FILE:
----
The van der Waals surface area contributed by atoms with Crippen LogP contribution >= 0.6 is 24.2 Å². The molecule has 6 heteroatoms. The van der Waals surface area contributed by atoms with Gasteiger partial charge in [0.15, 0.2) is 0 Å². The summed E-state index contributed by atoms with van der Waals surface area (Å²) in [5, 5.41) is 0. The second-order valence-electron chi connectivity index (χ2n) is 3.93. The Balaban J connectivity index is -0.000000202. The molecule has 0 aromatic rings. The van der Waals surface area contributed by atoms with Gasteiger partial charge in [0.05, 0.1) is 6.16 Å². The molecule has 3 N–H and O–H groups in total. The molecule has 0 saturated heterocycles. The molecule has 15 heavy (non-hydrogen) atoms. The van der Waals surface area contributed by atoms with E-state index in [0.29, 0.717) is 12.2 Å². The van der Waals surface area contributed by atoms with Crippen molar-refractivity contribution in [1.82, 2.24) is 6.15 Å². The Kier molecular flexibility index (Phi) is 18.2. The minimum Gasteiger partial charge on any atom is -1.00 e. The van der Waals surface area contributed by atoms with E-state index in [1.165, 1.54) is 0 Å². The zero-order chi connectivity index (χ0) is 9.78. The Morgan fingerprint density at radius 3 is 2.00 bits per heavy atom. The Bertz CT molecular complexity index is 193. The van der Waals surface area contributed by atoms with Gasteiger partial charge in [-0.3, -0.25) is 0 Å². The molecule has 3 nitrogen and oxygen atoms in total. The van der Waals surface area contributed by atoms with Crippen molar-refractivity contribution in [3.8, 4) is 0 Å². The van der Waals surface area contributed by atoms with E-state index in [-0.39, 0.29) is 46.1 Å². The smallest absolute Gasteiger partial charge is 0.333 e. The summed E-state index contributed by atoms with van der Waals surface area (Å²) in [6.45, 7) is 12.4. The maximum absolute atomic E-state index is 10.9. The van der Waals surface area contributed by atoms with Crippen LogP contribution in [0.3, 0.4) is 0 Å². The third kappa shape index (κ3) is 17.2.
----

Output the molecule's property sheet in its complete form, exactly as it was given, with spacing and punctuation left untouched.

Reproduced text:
The van der Waals surface area contributed by atoms with Crippen LogP contribution >= 0.6 is 24.2 Å². The molecule has 6 heteroatoms. The van der Waals surface area contributed by atoms with Gasteiger partial charge in [0.15, 0.2) is 0 Å². The summed E-state index contributed by atoms with van der Waals surface area (Å²) in [5, 5.41) is 0. The second-order valence-electron chi connectivity index (χ2n) is 3.93. The Balaban J connectivity index is -0.000000202. The molecule has 0 aromatic rings. The van der Waals surface area contributed by atoms with Gasteiger partial charge in [0.05, 0.1) is 6.16 Å². The molecule has 3 N–H and O–H groups in total. The molecule has 0 saturated heterocycles. The molecule has 15 heavy (non-hydrogen) atoms. The van der Waals surface area contributed by atoms with E-state index in [0.29, 0.717) is 12.2 Å². The van der Waals surface area contributed by atoms with Crippen molar-refractivity contribution in [1.82, 2.24) is 6.15 Å². The Kier molecular flexibility index (Phi) is 18.2. The minimum Gasteiger partial charge on any atom is -1.00 e. The van der Waals surface area contributed by atoms with E-state index in [1.165, 1.54) is 0 Å². The zero-order chi connectivity index (χ0) is 9.78. The Morgan fingerprint density at radius 3 is 2.00 bits per heavy atom. The Bertz CT molecular complexity index is 193. The van der Waals surface area contributed by atoms with Gasteiger partial charge in [-0.3, -0.25) is 0 Å². The molecule has 3 nitrogen and oxygen atoms in total. The van der Waals surface area contributed by atoms with Crippen molar-refractivity contribution in [3.8, 4) is 0 Å². The van der Waals surface area contributed by atoms with E-state index in [-0.39, 0.29) is 46.1 Å². The smallest absolute Gasteiger partial charge is 0.333 e. The summed E-state index contributed by atoms with van der Waals surface area (Å²) in [6.45, 7) is 12.4. The maximum absolute atomic E-state index is 10.9. The van der Waals surface area contributed by atoms with Crippen LogP contribution in [0.3, 0.4) is 0 Å². The third kappa shape index (κ3) is 17.2.